This Veteran Found Comfort Among His Peers

Rick wanted to believe that his battles would end in Vietnam, but 50 years later, he’d begun to lose hope.

A fourth-generation Marine Corps veteran and three-time Purple Heart recipient, Rick has struggled with post-traumatic stress-induced flashbacks and violent nightmares since leaving the service in 1972. During the Vietnam War, Rick was assigned to the B Company, First Battalion, Ninth Marine Regiment in Khe Sanh, an area that, in 1968, saw 77 consecutive days of combat. His 165-person unit was hit with fire on a mission to clear caves on a hill, and in the course of two and a half hours, only 13 men survived.

“I thought I had died,” Rick remembers. After 18 months of intense rehabilitation he re-enlisted, though the training–which included carrying an 80-pound pack up a 10 mile hill–was nearly impossible with the pain he now felt from shrapnel damage to his legs. Nevertheless, Rick persevered and went on to serve another three years, attaining the rank of staff sergeant.

When he returned to the States, Rick worked as a correctional officer, married and settled down in Queens, but, just a few years later, he lost his wife to cancer. He stayed in their home for 10 more years until the landlord sold the building, leaving Rick with nowhere to go. In pain, physically and emotionally, he began to self-medicate with drugs and alcohol.

At a breaking point, Rick turned to the VA which placed him temporarily in a homeless shelter until transferring him to his current home on East 119th Street. Rick’s PTSD-related symptoms and his health problems worsened to the point where he didn’t care if he lived or died.

Finally, at the urging of friends, Rick entered rehab. It wasn’t easy, but he got clean, sober, and was hopeful for the first time in years. When he returned to his apartment at East 119th Street seven months later, Volunteers of America-Greater New York (VOA-GNY) had taken over management of the building and all of the services provided to the residents–174 formerly homeless servicemen and women.

At East 119th Street Veterans Residence, Rick began to find a community of peers. “Being around other veterans makes me feel comfortable,” he says. “Even my case manager is a combat veteran.”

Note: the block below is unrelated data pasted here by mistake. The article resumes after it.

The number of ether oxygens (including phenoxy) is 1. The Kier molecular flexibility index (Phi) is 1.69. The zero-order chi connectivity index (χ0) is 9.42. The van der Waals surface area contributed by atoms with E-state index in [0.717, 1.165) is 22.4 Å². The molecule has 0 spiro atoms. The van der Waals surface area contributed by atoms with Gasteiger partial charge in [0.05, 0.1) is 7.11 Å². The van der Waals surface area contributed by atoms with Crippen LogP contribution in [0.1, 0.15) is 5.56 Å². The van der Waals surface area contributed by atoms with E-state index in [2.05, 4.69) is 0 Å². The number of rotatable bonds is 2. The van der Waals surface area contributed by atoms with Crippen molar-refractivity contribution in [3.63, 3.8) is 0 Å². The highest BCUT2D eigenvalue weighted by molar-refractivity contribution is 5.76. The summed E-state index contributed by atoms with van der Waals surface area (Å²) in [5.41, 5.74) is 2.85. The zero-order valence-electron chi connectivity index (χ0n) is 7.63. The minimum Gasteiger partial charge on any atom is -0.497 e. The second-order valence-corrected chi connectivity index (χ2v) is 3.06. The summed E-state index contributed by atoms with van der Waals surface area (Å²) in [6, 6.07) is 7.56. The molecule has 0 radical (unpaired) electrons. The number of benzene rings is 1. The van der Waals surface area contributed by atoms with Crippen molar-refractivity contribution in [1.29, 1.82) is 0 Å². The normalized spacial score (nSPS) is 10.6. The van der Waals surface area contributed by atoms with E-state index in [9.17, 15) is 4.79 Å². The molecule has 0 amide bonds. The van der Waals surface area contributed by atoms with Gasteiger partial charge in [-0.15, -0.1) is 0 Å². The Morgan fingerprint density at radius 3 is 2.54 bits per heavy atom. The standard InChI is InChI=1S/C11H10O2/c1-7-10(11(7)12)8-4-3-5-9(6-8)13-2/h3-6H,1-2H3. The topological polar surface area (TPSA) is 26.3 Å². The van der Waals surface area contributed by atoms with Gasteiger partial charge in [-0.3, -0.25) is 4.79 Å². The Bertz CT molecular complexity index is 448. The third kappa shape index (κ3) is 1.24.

Rick - or “Pops” as many of the younger veterans call him - has developed many special relationships with both residents and staff. The maintenance staff at East 119th Street Veterans Residence even refreshed his room as a surprise, repainting and installing a shelf where he proudly displays his Marine Corps memorabilia.

Recently, Rick was invited to participate in the first class of VOA-GNY’s new Spiritual Resiliency Training (SRT), a week-long peer-facilitated retreat that helps veterans battling moral injury. Unlike PTSD, moral injury is not a fear-based disorder, but rather damage to one’s core belief systems and basic moral character, manifesting itself through negative emotions like guilt, shame, despair, alienation, betrayal, self-condemnation, and outrage.

Feeling safe, supported, and surrounded by “comrades in arms,” at SRT, Rick was able to unpack difficult memories and emotions that he had never shared with anyone.

Returning home to East 119th Street Veterans Residence, Rick appears at ease, noticeably happier and lighter. “During the retreat I felt like I had that 80-pound pack on my back again,” Rick says. “But once I was finished, it was gone–like a big weight was lifted off my shoulders.”

This Veteran's Day, learn more about moral injury and what Volunteers of America is doing to help.

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